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An Individual-Tree Mortality Model for Complex Stands of Southeastern British Columbia

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Abstract:

An individual-tree mortality model was developed for major tree species in complex stands (multi-cohort, multiaged, and mixed species) of southeastern British Columbia (BC), Canada. Data for 29,773 trees were obtained from permanent sample plots established in BC. Average annual diameter increment and mortality rates ranged from 0.08 to 0.17 cm/year and from 0.3 to 2.6%, respectively. Approximately 70% of the trees were used for model development and 30% for model evaluation. After evaluating the model, all 29,773 trees were used to fit the final model. A generalized logistic model was used to relate mortality to tree size, competition, and relative position of trees in a stand. The evaluation test demonstrated that the model appears to be well behaved and robust for the tree species considered in this study. For the eight tree species, the average deviation between observed and predicted annual mortality rates varied from −0.5 to 0.7% in the test data. West. J. Appl. For. 20(2):101–109.

Keywords: Multi-aged stands; basal area in larger trees; competition index; environmental management; forest; forest management; forest resources; forestry; forestry research; forestry science; natural resource management; natural resources; survival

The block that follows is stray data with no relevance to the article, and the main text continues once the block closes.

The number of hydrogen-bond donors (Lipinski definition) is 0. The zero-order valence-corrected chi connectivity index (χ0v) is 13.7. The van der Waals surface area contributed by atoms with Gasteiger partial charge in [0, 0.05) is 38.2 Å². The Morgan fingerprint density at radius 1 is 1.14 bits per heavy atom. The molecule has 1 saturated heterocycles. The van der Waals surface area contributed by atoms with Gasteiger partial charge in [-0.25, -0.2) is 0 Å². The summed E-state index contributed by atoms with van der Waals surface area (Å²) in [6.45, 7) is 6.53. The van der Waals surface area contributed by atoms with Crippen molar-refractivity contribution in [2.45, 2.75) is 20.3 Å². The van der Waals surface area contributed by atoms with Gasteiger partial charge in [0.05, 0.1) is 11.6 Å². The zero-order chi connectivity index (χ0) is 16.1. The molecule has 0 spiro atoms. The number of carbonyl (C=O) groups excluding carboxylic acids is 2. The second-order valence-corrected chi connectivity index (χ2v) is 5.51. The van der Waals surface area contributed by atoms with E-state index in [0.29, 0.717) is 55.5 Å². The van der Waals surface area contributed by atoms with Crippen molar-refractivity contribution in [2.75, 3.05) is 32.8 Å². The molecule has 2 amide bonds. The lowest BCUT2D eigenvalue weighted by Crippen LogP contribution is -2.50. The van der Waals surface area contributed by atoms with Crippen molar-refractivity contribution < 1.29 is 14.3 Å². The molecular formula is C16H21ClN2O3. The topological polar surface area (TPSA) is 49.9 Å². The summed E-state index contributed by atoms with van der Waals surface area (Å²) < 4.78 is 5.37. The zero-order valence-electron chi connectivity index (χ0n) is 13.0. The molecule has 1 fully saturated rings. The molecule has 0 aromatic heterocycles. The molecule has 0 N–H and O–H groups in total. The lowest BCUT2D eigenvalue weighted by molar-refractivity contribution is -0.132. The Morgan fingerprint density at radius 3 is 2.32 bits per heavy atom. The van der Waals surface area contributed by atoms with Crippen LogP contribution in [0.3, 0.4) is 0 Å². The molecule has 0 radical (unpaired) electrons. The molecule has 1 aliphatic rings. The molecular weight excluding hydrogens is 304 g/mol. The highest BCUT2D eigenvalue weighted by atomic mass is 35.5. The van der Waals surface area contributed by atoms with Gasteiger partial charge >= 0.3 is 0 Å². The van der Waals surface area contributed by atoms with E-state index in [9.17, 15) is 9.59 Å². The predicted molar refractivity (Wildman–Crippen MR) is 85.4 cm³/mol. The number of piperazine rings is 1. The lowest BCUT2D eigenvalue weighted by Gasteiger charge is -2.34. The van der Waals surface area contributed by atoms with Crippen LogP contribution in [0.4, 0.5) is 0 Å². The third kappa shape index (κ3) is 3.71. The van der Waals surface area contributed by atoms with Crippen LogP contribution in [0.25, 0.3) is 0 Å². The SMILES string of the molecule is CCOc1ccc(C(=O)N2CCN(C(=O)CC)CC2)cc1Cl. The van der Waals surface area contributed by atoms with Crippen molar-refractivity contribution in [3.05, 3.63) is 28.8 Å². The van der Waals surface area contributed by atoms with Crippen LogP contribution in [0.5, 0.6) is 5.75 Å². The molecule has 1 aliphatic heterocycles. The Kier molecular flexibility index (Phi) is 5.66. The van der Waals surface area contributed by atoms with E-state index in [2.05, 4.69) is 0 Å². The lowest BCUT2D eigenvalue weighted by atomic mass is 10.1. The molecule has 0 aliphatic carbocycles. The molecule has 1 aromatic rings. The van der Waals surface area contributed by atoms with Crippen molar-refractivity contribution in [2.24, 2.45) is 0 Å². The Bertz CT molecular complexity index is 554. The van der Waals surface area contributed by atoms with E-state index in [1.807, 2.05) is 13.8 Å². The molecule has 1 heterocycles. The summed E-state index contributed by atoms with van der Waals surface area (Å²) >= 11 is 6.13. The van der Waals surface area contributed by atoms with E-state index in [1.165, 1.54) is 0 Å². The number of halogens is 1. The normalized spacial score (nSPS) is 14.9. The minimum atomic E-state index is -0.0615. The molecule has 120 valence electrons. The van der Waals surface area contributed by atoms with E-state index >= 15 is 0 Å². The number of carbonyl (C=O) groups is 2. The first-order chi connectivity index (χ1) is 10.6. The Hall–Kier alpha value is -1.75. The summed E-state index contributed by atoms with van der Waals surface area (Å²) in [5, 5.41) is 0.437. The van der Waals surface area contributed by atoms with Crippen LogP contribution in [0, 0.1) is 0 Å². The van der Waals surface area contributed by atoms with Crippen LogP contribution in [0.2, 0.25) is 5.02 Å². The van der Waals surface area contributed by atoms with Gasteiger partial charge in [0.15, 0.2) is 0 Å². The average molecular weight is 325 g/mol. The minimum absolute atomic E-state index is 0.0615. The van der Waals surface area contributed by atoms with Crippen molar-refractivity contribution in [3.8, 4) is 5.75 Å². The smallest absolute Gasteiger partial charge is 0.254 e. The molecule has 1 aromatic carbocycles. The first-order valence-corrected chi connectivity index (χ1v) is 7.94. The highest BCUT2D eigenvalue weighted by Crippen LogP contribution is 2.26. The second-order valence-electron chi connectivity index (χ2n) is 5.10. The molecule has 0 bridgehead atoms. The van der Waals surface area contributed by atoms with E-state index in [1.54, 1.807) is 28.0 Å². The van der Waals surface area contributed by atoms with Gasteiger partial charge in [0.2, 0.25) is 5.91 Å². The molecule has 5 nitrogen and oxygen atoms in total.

Document Type: Regular Article

Affiliations: 1: Assistant Professor Department of Forest Resources College of Forestry Corvallis OR 97333 Phone: (541) 737-8549;, Fax: (541) 737-3049, Email: hailemariam.temesgen@oregonstate.edu 2: Associate Professor Faculty of Forestry University of British Columbia 2045-2424 Main Mall Vancouver BC Canada V6T 1Z4

Publication date: April 1, 2005

More about this publication?
  • Each regional journal of applied forestry focuses on research, practice, and techniques targeted to foresters and allied professionals in specific regions of the United States and Canada. The Western Journal of Applied Forestry covers the western United States, including Alaska, and western Canada; WJAF will also consider manuscripts reporting research in northern Mexico that has potential application in the southwestern United States.
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